3 Things to Avoid When Coaching Youth Soccer

Vince Ganzberg, of United Soccer Coaches, schools us on the three Ls of youth soccer — plus a fourth, for good measure. 

Laura Lambert

| 5 min read

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In grade school, it’s the three Rs — reading, writing and ‘rithmetic. When coaching soccer, it’s the three Ls — and you’re supposed to avoid them, Vince Ganzberg, of United Soccer Coaches, tells MOJO.  

The three Ls are easy to remember: lines, laps and lectures. And each belongs to a decidedly out-of-date approach to coaching young soccer players.

“There are other ways, as opposed to how you were taught, or how I was taught,” says Ganzberg. “We now know a lot more about how children think and what they need.”

No lines

“The last thing you want to do is put kids in a line, waiting for their turn to play,” says Ganzberg.  Kids are kids, and given the chance, they’ll take the opportunity to goof off or act up. “It’s going to cause you problems because they’re going to be distracted. They’re not going to pay attention,” he says.

The ideal is to choose games — like tag — that keep each kid as active as possible, or other activities where each player has their own ball. If you want to run some 2 vs. 2 activities, create another field, so more kids can be active at once. 

That said, as any coach knows, lines are sometimes unavoidable. Maybe you’re coaching a group of eight or 10 kids solo, or you don’t quite have enough space. If that’s the case, make more lines so there are fewer players in each one — no more than three or four, says Ganzberg.

No laps

“A swimmer never runs laps around the pool. They always do it in the pool,” says Ganzberg.  Similarly, why would soccer players get their hearts pumping with five laps around the field when they could be running on the field as part of a game or activity?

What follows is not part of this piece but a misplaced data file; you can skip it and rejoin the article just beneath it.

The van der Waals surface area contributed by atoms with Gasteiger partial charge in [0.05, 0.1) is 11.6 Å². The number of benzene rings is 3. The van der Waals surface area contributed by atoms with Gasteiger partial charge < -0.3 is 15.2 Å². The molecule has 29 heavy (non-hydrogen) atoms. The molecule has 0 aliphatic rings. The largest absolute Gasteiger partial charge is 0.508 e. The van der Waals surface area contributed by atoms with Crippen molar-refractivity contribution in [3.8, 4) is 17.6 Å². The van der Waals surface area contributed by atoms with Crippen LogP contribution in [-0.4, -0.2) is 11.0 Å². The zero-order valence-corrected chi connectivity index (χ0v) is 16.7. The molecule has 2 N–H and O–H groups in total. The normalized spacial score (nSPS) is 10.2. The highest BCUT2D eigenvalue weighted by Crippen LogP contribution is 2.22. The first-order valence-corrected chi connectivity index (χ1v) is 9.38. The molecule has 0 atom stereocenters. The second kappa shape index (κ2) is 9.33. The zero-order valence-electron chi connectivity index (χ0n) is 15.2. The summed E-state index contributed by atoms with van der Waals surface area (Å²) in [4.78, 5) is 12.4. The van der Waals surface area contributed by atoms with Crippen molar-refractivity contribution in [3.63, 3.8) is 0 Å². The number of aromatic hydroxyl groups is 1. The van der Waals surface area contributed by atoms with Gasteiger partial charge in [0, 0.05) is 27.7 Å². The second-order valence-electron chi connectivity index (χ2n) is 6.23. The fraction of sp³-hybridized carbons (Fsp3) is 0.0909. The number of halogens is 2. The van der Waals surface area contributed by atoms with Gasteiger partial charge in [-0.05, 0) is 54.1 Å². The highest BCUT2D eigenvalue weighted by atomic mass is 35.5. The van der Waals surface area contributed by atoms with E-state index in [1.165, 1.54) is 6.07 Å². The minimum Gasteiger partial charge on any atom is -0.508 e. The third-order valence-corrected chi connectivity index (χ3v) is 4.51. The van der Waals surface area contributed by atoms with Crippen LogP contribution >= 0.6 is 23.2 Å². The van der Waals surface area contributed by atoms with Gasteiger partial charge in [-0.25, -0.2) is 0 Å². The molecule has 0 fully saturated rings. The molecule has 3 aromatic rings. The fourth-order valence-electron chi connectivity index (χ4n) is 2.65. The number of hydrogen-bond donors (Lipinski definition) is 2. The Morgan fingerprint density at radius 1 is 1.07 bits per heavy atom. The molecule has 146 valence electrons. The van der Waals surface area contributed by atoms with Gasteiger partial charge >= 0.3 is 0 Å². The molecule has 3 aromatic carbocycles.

“Lose the laps,” says Ganzberg. “Let’s just let the kids play. They can learn, they can get in shape, through play.”

Sometimes it’s as simple as making the field longer, so kids run a bit farther, while still playing a game.

What’s more, laps don’t really offer the additional physical conditioning we think they do. “Especially when they’re young, you’re not fitnessing them,” says Ganzberg. 

Laps can still come in handy in certain instances. “Maybe you need two seconds to set up,” says Ganzberg. “Fair enough, but I would not make it a habit.”

No lectures

“When you coach, it’s not an opening statement in a court of law,” says Ganzberg. You are not, as he says, the “sage on the stage.” No matter how much wisdom you want to impart, try to hold back. “They don’t want to be lectured. They want to come and play. They want to come and learn.”

To that end, Ganzberg is a fan of the pithy coaching phrase or coaching nugget. “For example, Hey, when you pass the ball, try and make that ball roll as flat as a board. That there says a lot,” he says.

Technically, you may be asking a kid to lock their ankle and hit the ball with their instep. But that kind of specificity doesn’t always land, especially with younger players, or those new to the game.

Better to focus on the overall goal — to make sure the ball doesn’t bounce. It’s the kind of skill they would be working on as part of through the gates passing, to get the ball directly to a teammate.

And a fourth L

The fourth L is kind of a play on words, says Ganzberg: No elimination games.

“Kids like competition — that’s true. And anytime you put competition to it, the level goes up,” he says. But as soon as you start playing elimination games — games where when your ball goes out, you’re out, or if you miss a shot, you’re out — there can be an unintended effect. “The kid that gets eliminated is the kid that needs the most work.”

“Soccer is a game of just repetition,” says Ganzberg. “They need to fail a little bit, but it shouldn’t be detrimental.”

So, while avoiding the Ls may feel at first like taking away familiar tools for structure, discipline or organization, that’s not the point. It’s about getting coaches to use better, more effective tools that make practice more instructive — and more fun. 

And not just for the kids.

Says Ganzberg, “If you try to avoid lines, laps, lectures and elimination games, your life might be a little bit easier as a coach.”

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